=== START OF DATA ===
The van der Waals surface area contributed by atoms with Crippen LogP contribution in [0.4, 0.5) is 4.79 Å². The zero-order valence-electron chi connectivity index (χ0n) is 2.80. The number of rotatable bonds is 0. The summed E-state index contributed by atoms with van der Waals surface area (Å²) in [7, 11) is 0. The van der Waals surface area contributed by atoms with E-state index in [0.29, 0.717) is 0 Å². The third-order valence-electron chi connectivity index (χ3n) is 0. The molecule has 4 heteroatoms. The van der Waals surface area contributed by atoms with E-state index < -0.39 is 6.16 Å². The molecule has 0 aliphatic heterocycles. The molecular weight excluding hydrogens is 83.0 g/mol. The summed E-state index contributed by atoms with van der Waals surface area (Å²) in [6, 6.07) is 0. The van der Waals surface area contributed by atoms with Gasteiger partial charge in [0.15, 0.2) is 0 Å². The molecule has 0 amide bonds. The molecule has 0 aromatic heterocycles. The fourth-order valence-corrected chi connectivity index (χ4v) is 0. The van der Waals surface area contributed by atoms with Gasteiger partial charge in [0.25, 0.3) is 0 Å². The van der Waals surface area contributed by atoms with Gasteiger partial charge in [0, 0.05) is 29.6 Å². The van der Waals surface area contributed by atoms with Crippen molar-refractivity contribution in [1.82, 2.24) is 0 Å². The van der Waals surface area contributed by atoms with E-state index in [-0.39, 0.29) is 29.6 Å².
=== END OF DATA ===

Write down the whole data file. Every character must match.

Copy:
The van der Waals surface area contributed by atoms with Crippen LogP contribution in [0.4, 0.5) is 4.79 Å². The zero-order valence-electron chi connectivity index (χ0n) is 2.80. The number of rotatable bonds is 0. The summed E-state index contributed by atoms with van der Waals surface area (Å²) in [7, 11) is 0. The van der Waals surface area contributed by atoms with E-state index in [0.29, 0.717) is 0 Å². The third-order valence-electron chi connectivity index (χ3n) is 0. The molecule has 4 heteroatoms. The van der Waals surface area contributed by atoms with E-state index < -0.39 is 6.16 Å². The molecule has 0 aliphatic heterocycles. The molecular weight excluding hydrogens is 83.0 g/mol. The summed E-state index contributed by atoms with van der Waals surface area (Å²) in [6, 6.07) is 0. The van der Waals surface area contributed by atoms with Gasteiger partial charge in [0.15, 0.2) is 0 Å². The molecule has 0 amide bonds. The molecule has 0 aromatic heterocycles. The fourth-order valence-corrected chi connectivity index (χ4v) is 0. The van der Waals surface area contributed by atoms with Gasteiger partial charge in [0.25, 0.3) is 0 Å². The van der Waals surface area contributed by atoms with Gasteiger partial charge in [0, 0.05) is 29.6 Å². The van der Waals surface area contributed by atoms with Crippen molar-refractivity contribution in [1.82, 2.24) is 0 Å². The van der Waals surface area contributed by atoms with E-state index in [-0.39, 0.29) is 29.6 Å².